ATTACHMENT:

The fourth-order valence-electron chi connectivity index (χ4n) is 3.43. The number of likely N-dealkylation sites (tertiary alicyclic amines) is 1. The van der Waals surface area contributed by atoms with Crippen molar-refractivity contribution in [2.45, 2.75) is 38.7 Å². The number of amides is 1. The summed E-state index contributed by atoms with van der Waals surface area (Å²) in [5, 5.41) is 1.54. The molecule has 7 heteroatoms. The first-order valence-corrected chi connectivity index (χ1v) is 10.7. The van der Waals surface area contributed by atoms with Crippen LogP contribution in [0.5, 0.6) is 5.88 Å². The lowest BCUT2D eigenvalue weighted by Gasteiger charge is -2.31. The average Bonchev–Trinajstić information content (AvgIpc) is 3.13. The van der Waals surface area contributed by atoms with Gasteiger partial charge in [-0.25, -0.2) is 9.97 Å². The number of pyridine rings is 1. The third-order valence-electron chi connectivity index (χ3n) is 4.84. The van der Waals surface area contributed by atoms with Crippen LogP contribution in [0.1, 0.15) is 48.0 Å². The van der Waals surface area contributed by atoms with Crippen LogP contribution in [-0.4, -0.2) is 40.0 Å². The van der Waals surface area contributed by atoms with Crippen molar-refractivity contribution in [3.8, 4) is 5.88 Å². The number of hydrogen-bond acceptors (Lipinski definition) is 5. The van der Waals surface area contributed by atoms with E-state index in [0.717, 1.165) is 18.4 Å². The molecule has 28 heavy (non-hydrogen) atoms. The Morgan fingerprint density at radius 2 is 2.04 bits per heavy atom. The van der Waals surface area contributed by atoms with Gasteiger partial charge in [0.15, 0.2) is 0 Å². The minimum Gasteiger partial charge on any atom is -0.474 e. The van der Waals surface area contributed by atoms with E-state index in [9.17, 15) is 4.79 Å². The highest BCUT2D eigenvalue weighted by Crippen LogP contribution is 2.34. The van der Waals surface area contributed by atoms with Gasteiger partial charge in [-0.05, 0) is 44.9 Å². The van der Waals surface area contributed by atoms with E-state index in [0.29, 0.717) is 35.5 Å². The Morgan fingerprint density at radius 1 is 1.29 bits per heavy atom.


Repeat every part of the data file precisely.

The fourth-order valence-electron chi connectivity index (χ4n) is 3.43. The number of likely N-dealkylation sites (tertiary alicyclic amines) is 1. The van der Waals surface area contributed by atoms with Crippen molar-refractivity contribution in [2.45, 2.75) is 38.7 Å². The number of amides is 1. The summed E-state index contributed by atoms with van der Waals surface area (Å²) in [5, 5.41) is 1.54. The molecule has 7 heteroatoms. The first-order valence-corrected chi connectivity index (χ1v) is 10.7. The van der Waals surface area contributed by atoms with Crippen LogP contribution in [0.5, 0.6) is 5.88 Å². The lowest BCUT2D eigenvalue weighted by Gasteiger charge is -2.31. The average Bonchev–Trinajstić information content (AvgIpc) is 3.13. The van der Waals surface area contributed by atoms with Gasteiger partial charge in [-0.25, -0.2) is 9.97 Å². The number of pyridine rings is 1. The third-order valence-electron chi connectivity index (χ3n) is 4.84. The van der Waals surface area contributed by atoms with Crippen LogP contribution in [0.1, 0.15) is 48.0 Å². The van der Waals surface area contributed by atoms with Crippen LogP contribution in [-0.4, -0.2) is 40.0 Å². The van der Waals surface area contributed by atoms with Crippen molar-refractivity contribution in [3.8, 4) is 5.88 Å². The number of hydrogen-bond acceptors (Lipinski definition) is 5. The van der Waals surface area contributed by atoms with E-state index in [0.717, 1.165) is 18.4 Å². The molecule has 28 heavy (non-hydrogen) atoms. The Morgan fingerprint density at radius 2 is 2.04 bits per heavy atom. The van der Waals surface area contributed by atoms with Gasteiger partial charge in [0.15, 0.2) is 0 Å². The minimum Gasteiger partial charge on any atom is -0.474 e. The van der Waals surface area contributed by atoms with E-state index in [9.17, 15) is 4.79 Å². The highest BCUT2D eigenvalue weighted by Crippen LogP contribution is 2.34. The van der Waals surface area contributed by atoms with Gasteiger partial charge in [-0.05, 0) is 44.9 Å². The van der Waals surface area contributed by atoms with E-state index in [0.29, 0.717) is 35.5 Å². The Morgan fingerprint density at radius 1 is 1.29 bits per heavy atom.